Welcome to graduate operating systems! This course will cover an exciting range of materials from the broad field of operating systems, including basic operating system structure, file systems and storage servers, memory management techniques, process scheduling and resource management, threads, distributed and peer-to-peer systems, security and a few other hot topics. We will examine influential historical systems and important current efforts, extracting lessons both on how to build systems as well as how to evaluate them.
The course will center around three basic entities: readings and a final project. For most every class, you will have to read one or more papers (as assigned), which we will then discuss in class. You will also have to think and write a little bit about each paper. During the first half of the semester, you will also have to perform a few mini-assignments, just to get warmed up for the project. Then, finally, you will work on your projects, which is the real key to the class: a mini-research project on the topic of your choice. Though we will provide some suggestions, you are encouraged to come up with a topic of your own (after all, that is what research is all about). More details will be available below in the weeks to come.
The expected background for this course is an undergraduate operating systems course, in which you learned the basics of an OS: virtualizing the CPU, virtualizing memory, file systems, and so forth. Probably you learned it out of some book like Silberschatz or Tanenbaum. Or, perhaps some notes like these we use here.
You should also have some hardware background, as in a basic understanding of how a machine works, what caches and TLBs are, and things like that. This knowledge is particularly useful because the OS sits at the lowest levels of the system, and thus we sometimes need to know things about the hardware.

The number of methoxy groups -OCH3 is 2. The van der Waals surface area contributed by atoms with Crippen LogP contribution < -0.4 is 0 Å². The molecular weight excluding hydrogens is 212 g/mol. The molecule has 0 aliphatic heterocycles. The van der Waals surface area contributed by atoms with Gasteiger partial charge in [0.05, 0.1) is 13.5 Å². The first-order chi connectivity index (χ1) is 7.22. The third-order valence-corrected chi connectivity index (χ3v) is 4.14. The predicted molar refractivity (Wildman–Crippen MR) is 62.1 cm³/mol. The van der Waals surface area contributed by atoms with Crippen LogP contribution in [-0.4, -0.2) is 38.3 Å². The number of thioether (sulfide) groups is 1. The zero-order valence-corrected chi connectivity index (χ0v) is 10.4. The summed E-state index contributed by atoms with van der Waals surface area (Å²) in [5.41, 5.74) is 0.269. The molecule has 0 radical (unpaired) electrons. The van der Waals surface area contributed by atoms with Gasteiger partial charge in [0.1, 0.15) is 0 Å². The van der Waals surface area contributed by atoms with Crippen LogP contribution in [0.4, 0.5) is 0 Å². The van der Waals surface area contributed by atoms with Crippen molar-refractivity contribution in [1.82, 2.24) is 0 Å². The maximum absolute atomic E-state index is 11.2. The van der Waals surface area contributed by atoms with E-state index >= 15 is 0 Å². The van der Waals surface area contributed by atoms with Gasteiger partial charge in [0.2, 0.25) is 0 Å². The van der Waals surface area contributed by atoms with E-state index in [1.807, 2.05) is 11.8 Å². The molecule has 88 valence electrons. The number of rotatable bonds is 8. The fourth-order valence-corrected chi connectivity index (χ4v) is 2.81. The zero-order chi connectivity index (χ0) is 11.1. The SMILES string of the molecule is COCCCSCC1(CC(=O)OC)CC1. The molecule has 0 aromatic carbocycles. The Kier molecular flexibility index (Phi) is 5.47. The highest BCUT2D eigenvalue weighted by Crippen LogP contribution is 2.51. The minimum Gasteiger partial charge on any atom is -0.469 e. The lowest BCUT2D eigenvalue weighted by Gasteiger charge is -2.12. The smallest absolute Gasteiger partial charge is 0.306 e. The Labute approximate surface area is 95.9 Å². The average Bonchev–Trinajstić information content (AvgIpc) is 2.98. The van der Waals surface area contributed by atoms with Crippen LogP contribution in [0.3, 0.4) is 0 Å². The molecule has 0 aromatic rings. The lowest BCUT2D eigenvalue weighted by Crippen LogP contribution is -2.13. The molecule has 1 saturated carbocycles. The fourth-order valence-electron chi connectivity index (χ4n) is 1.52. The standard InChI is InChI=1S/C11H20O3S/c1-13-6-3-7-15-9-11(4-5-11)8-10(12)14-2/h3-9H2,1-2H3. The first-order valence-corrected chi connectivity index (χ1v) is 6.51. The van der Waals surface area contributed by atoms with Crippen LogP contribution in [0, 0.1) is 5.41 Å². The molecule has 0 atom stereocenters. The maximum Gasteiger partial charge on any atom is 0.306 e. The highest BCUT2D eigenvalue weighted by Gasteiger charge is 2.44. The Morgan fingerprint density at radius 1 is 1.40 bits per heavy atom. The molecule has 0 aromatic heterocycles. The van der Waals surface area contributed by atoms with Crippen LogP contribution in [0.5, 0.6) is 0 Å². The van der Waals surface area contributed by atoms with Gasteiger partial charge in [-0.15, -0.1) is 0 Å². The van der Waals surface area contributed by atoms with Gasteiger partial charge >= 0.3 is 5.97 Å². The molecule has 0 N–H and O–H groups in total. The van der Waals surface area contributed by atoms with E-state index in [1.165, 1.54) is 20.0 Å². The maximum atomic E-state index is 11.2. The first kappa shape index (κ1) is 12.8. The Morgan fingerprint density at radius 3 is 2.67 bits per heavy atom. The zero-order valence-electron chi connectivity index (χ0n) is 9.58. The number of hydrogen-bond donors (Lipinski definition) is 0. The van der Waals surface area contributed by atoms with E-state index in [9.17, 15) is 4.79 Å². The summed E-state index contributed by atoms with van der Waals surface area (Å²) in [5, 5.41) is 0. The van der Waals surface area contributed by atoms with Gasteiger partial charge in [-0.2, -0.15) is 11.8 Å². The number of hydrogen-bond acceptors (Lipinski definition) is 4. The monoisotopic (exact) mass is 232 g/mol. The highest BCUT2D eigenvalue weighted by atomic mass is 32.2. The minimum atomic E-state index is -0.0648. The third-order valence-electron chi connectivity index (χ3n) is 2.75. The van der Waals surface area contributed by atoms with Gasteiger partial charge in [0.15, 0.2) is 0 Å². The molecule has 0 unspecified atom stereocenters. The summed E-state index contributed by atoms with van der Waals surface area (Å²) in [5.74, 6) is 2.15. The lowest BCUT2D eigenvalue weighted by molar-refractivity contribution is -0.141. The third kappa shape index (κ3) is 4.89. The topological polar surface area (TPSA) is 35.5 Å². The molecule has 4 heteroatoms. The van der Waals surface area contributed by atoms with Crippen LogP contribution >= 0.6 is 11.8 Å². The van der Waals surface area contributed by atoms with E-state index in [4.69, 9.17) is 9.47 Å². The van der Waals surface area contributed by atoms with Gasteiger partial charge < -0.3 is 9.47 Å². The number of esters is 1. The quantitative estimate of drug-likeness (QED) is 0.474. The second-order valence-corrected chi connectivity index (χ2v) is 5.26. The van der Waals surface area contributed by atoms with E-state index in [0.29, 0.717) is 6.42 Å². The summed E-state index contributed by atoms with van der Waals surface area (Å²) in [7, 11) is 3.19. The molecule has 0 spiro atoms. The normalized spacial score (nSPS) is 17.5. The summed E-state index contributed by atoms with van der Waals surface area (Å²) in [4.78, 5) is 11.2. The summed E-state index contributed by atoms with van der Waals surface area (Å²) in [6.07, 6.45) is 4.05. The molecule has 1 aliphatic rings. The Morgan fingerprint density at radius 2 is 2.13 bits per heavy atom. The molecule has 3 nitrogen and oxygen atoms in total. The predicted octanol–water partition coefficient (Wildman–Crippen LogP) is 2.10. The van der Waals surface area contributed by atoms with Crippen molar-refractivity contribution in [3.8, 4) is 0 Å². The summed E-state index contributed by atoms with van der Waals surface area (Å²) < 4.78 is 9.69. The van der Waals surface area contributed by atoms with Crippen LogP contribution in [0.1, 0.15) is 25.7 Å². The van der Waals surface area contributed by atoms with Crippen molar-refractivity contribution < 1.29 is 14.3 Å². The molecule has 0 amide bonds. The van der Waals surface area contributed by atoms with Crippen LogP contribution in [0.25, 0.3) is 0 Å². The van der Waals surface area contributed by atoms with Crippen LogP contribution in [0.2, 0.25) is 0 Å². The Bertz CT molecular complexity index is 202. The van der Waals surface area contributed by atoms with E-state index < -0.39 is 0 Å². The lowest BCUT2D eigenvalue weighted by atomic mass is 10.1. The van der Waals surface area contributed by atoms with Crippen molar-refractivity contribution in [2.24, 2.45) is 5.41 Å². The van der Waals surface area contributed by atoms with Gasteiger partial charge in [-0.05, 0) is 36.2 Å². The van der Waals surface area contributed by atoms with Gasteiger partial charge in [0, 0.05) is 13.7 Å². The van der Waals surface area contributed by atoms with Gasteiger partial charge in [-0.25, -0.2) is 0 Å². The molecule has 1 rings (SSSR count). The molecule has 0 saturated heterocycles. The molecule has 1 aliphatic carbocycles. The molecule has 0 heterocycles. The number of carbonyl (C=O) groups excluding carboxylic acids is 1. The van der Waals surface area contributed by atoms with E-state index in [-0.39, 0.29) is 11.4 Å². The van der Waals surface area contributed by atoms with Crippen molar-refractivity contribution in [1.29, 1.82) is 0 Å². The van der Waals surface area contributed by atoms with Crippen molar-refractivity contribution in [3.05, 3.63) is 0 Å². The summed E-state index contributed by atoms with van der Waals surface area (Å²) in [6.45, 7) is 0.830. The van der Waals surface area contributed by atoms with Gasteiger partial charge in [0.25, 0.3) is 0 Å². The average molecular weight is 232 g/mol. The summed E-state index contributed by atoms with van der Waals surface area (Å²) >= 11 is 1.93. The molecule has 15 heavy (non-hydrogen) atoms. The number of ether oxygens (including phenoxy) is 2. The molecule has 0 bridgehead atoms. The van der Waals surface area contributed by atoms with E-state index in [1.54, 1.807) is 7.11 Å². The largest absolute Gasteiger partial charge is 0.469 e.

The reading list is determined by the schedule on the main page. You will have three basic responsibilities for the readings covered in the course:
The reading load will be heavy, so make sure not to fall behind.
The project list is not yet available.
The final project is the main focus of the course. You are expected to perform work which could eventually be suitable for publication in a major operating systems conference; indeed, each year one or two projects end up becoming published works in some major OS conference! In general, people should work in groups of size one or two -- I will not allow groups larger than that. I will provide some suggestions for you to pick from, although you are encouraged to think of a project on your own, which I can then help to refine. Project write-ups will be similar in format to a conference submission, and all will be entered into a class-wide mini-conference. The best papers will receive some kind of recognition. More details are forthcoming.
Here are links to some previous class projects:
There will be a midterm and a final to test if you've really been paying attention. The exams will be closed book, and will cover the papers read to date, as well as topics discussed in class.
At some point, I will link to some old exams, so you can get an idea of what they are like.
In addition to reading, exams, and your final project, there will be a few assignments. Stay tuned for details. The topics will be things like how to measure systems, how to build/modify/debug a kernel, and how to simulate a system.
A rough outline of grading is: reading and other assignments (1/3), exams (1/3), and final project (1/3). However, this rough breakdown is subject to change at the whim of the professor. He is whimsical, after all.
There will be a mailing list. Read your mail at least once a day, it may actually contain something important (probably not from me, though).